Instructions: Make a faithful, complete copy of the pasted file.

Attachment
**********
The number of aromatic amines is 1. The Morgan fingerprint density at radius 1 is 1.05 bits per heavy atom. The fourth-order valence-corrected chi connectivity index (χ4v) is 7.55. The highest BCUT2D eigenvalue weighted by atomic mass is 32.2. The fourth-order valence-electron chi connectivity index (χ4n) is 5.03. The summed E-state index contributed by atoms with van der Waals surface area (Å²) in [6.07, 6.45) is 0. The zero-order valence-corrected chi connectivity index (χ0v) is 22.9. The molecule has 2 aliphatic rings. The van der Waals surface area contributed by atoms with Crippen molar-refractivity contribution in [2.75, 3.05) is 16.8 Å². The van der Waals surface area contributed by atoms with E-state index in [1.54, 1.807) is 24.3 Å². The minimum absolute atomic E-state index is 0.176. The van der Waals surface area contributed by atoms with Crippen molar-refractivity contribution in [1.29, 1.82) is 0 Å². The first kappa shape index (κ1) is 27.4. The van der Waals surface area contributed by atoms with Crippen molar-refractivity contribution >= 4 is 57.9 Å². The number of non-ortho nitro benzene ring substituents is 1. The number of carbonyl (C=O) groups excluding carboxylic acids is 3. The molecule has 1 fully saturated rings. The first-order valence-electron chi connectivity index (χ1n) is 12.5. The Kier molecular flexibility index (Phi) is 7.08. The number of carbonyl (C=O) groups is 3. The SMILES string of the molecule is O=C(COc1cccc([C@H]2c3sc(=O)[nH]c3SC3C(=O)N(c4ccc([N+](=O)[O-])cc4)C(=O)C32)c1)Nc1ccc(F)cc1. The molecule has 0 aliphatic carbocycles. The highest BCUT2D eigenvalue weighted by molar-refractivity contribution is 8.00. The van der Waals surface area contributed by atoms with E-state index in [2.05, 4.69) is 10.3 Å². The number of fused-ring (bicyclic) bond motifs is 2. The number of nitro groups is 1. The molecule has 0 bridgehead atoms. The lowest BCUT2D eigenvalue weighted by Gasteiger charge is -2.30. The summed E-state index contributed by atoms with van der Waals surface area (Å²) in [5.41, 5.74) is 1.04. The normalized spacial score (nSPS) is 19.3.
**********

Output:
The number of aromatic amines is 1. The Morgan fingerprint density at radius 1 is 1.05 bits per heavy atom. The fourth-order valence-corrected chi connectivity index (χ4v) is 7.55. The highest BCUT2D eigenvalue weighted by atomic mass is 32.2. The fourth-order valence-electron chi connectivity index (χ4n) is 5.03. The summed E-state index contributed by atoms with van der Waals surface area (Å²) in [6.07, 6.45) is 0. The zero-order valence-corrected chi connectivity index (χ0v) is 22.9. The molecule has 2 aliphatic rings. The van der Waals surface area contributed by atoms with Crippen molar-refractivity contribution in [2.75, 3.05) is 16.8 Å². The van der Waals surface area contributed by atoms with E-state index in [1.54, 1.807) is 24.3 Å². The minimum absolute atomic E-state index is 0.176. The van der Waals surface area contributed by atoms with Crippen molar-refractivity contribution in [1.29, 1.82) is 0 Å². The first kappa shape index (κ1) is 27.4. The van der Waals surface area contributed by atoms with Crippen molar-refractivity contribution >= 4 is 57.9 Å². The number of non-ortho nitro benzene ring substituents is 1. The number of carbonyl (C=O) groups excluding carboxylic acids is 3. The molecule has 1 fully saturated rings. The first-order valence-electron chi connectivity index (χ1n) is 12.5. The Kier molecular flexibility index (Phi) is 7.08. The number of carbonyl (C=O) groups is 3. The SMILES string of the molecule is O=C(COc1cccc([C@H]2c3sc(=O)[nH]c3SC3C(=O)N(c4ccc([N+](=O)[O-])cc4)C(=O)C32)c1)Nc1ccc(F)cc1. The molecule has 0 aliphatic carbocycles. The highest BCUT2D eigenvalue weighted by molar-refractivity contribution is 8.00. The van der Waals surface area contributed by atoms with E-state index in [2.05, 4.69) is 10.3 Å². The number of fused-ring (bicyclic) bond motifs is 2. The number of nitro groups is 1. The molecule has 0 bridgehead atoms. The lowest BCUT2D eigenvalue weighted by Gasteiger charge is -2.30. The summed E-state index contributed by atoms with van der Waals surface area (Å²) in [5.41, 5.74) is 1.04. The normalized spacial score (nSPS) is 19.3.